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Potato salad on the Korean table


TAPrice
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I ate recently at local Korean restaurant, and the little plates of banchan served with my meal there included a bowl of creamy, U.S.-style potato salad.

I was surprised, but I have this vague memory of encountering potato salad before at a Korean restaurant (I think I was surprise the first time as well).

Is this an odd quirk of my particular local restaurant? Or is mayo-based potato salad not so unusual on the Korean table?

What's the story here? Some kind of cross-cultural contact? A immigrant's substitution of a traditional dish with a somewhat similar American product?

(On a less scholarly track, the potato salad went well with the various kimichis and bibim bap.)

Todd A. Price aka "TAPrice"

Homepage and writings; A Frolic of My Own (personal blog)

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I've received potato salad as part of banchan/panchan here in Atlanta on several occasions, but have never thought of it as being particularly American. It is creamy, and tastes like it contains mayonnaise, but not much else like celery or onions typical of what you would find in a western version. Much smaller pieces, softer consistency.

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It's actually from Japan but now very common in Korea. They serve it in sandwiches too.

I find it different than American potato salad b/c I find it has more vegetables like cucumbers and carrots and sometimes has sliced apple or pineapple or diced ham in it.

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It's actually from Japan but now very common in Korea. They serve it in sandwiches too.

I find it different than American potato salad b/c I find it has more vegetables like cucumbers and carrots and sometimes has sliced apple or pineapple or diced ham in it.

Interesting. How long has it been common in Japan (obviously not before the final years of the 15th century :biggrin: ).

Todd A. Price aka "TAPrice"

Homepage and writings; A Frolic of My Own (personal blog)

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Neat topic. I've often noticed the potato salad at my favorite Korean restaurants, and it perplexed me a little, since it does seem like a Western style dish thrown into the mix, to me at least.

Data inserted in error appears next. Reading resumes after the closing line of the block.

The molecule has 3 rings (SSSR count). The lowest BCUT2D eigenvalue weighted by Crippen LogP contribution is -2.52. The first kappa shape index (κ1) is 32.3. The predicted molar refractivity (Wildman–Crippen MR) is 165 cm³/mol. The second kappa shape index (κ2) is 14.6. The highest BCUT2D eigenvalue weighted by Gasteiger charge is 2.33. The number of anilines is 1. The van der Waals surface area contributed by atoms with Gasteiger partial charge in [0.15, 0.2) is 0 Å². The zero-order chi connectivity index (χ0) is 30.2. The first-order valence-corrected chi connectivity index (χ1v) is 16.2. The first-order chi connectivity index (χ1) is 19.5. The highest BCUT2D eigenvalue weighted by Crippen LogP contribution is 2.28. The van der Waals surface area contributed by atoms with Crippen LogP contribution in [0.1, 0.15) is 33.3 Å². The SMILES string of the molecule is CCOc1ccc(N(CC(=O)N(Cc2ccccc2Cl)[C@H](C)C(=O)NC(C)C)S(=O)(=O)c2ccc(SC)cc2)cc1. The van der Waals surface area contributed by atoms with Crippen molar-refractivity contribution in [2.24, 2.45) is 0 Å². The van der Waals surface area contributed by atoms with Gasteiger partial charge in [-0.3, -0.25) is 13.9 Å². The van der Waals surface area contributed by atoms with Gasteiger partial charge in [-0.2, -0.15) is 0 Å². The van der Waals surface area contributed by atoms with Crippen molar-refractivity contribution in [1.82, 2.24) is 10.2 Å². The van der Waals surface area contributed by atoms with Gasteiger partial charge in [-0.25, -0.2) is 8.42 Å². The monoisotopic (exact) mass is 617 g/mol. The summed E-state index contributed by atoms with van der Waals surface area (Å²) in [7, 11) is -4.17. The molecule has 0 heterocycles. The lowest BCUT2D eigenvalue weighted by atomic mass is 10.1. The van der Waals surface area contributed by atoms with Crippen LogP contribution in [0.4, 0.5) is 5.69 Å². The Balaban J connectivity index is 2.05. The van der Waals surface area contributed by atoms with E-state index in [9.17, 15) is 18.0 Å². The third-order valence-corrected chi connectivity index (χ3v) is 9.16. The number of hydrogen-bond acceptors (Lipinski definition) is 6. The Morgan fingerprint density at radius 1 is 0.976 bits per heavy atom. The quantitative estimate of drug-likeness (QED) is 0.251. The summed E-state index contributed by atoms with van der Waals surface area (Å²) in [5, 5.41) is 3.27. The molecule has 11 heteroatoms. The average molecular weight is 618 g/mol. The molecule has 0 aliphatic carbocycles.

Up until now, I lumped it under the category of culinary blending of traditions that would explain iceberg lettuce salads at Japanese restaurants and Western broccoli in Chinese stir-fries.

I've also noticed some Korean places serving boiled peanuts where they'd normally serve edamame (in Korean sushi restaurants) as part of the banchan here in Georgia. I like the substitution, and I can imagine it might be cost-effective or simply more convenient to procure for the restaurant.

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I saw a sliding scale for (what I and my friends called) "creamy salad" in Korean restaurant banchan.

Top-end quality meat places had both sweet potato and regular potato salad - often served with attractive garnishes, such as on a perilla leaf, with chopped gochu on top. (I adore sweet potato salad)

Slightly cheaper places had either regular or sweet potato salad.

Slightly cheaper places still, like all-you-can-eat meat buffets, served apple salad - essentially chopped apples in mayonnaise. Which was weird, because generally apples were more expensive than potatoes in Korea. Despite the rather abhorrent sound of it - apples coated in mayonnaise - I developed quite the taste for this. It really cut the heat of all the chilis.

Cheap, college student type places, like the ddalk galbi places with self-serve banchan, usually had macaroni with chopped cucumber and corn, dressed with the ubiquitous mayonnaise-ketchup dressing that I christened "mayochup".

The cheapest of cheap served shredded cabbage with mayo-chup. This was often a side dish for tonkatsu or cheapest of the cheap - we're talking $3 a head - all-you-can-eat ddalk galbi joints.